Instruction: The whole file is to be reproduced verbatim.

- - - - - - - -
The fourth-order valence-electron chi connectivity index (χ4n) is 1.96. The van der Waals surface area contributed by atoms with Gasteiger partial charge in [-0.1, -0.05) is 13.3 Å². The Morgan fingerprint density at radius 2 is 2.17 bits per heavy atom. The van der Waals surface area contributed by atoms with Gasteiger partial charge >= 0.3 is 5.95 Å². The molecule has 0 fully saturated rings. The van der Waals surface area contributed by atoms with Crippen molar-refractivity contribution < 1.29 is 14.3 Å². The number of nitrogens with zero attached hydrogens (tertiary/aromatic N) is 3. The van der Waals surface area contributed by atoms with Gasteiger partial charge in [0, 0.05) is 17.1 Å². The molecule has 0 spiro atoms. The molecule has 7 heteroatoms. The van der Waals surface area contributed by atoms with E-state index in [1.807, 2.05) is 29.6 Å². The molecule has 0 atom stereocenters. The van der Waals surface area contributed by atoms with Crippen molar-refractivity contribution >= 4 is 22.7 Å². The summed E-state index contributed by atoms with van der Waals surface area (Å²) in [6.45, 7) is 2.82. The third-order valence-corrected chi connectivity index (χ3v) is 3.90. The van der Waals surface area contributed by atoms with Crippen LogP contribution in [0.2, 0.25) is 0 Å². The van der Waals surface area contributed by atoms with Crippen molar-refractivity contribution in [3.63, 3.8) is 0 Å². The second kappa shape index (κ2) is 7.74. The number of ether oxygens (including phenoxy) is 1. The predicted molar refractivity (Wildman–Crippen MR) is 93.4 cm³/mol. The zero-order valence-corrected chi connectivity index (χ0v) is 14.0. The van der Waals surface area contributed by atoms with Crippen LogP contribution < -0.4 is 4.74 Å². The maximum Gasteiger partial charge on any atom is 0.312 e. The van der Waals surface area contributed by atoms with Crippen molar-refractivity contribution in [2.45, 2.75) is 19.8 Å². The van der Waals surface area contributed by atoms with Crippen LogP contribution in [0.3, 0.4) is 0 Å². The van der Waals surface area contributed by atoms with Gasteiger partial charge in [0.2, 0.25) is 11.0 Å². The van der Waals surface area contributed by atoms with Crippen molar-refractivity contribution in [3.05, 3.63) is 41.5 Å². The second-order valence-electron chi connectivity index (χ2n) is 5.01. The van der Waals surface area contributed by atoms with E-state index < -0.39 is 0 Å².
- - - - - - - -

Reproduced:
The fourth-order valence-electron chi connectivity index (χ4n) is 1.96. The van der Waals surface area contributed by atoms with Gasteiger partial charge in [-0.1, -0.05) is 13.3 Å². The Morgan fingerprint density at radius 2 is 2.17 bits per heavy atom. The van der Waals surface area contributed by atoms with Gasteiger partial charge >= 0.3 is 5.95 Å². The molecule has 0 fully saturated rings. The van der Waals surface area contributed by atoms with Crippen molar-refractivity contribution < 1.29 is 14.3 Å². The number of nitrogens with zero attached hydrogens (tertiary/aromatic N) is 3. The van der Waals surface area contributed by atoms with Gasteiger partial charge in [0, 0.05) is 17.1 Å². The molecule has 0 spiro atoms. The molecule has 7 heteroatoms. The van der Waals surface area contributed by atoms with E-state index in [1.807, 2.05) is 29.6 Å². The molecule has 0 atom stereocenters. The van der Waals surface area contributed by atoms with Crippen molar-refractivity contribution >= 4 is 22.7 Å². The summed E-state index contributed by atoms with van der Waals surface area (Å²) in [6.45, 7) is 2.82. The third-order valence-corrected chi connectivity index (χ3v) is 3.90. The van der Waals surface area contributed by atoms with Crippen LogP contribution in [0.2, 0.25) is 0 Å². The van der Waals surface area contributed by atoms with Crippen molar-refractivity contribution in [3.63, 3.8) is 0 Å². The second kappa shape index (κ2) is 7.74. The number of ether oxygens (including phenoxy) is 1. The predicted molar refractivity (Wildman–Crippen MR) is 93.4 cm³/mol. The zero-order valence-corrected chi connectivity index (χ0v) is 14.0. The van der Waals surface area contributed by atoms with Crippen LogP contribution < -0.4 is 4.74 Å². The maximum Gasteiger partial charge on any atom is 0.312 e. The van der Waals surface area contributed by atoms with Crippen molar-refractivity contribution in [2.45, 2.75) is 19.8 Å². The van der Waals surface area contributed by atoms with Crippen LogP contribution in [0.3, 0.4) is 0 Å². The van der Waals surface area contributed by atoms with Gasteiger partial charge in [0.2, 0.25) is 11.0 Å². The van der Waals surface area contributed by atoms with Crippen molar-refractivity contribution in [3.05, 3.63) is 41.5 Å². The second-order valence-electron chi connectivity index (χ2n) is 5.01. The van der Waals surface area contributed by atoms with E-state index < -0.39 is 0 Å².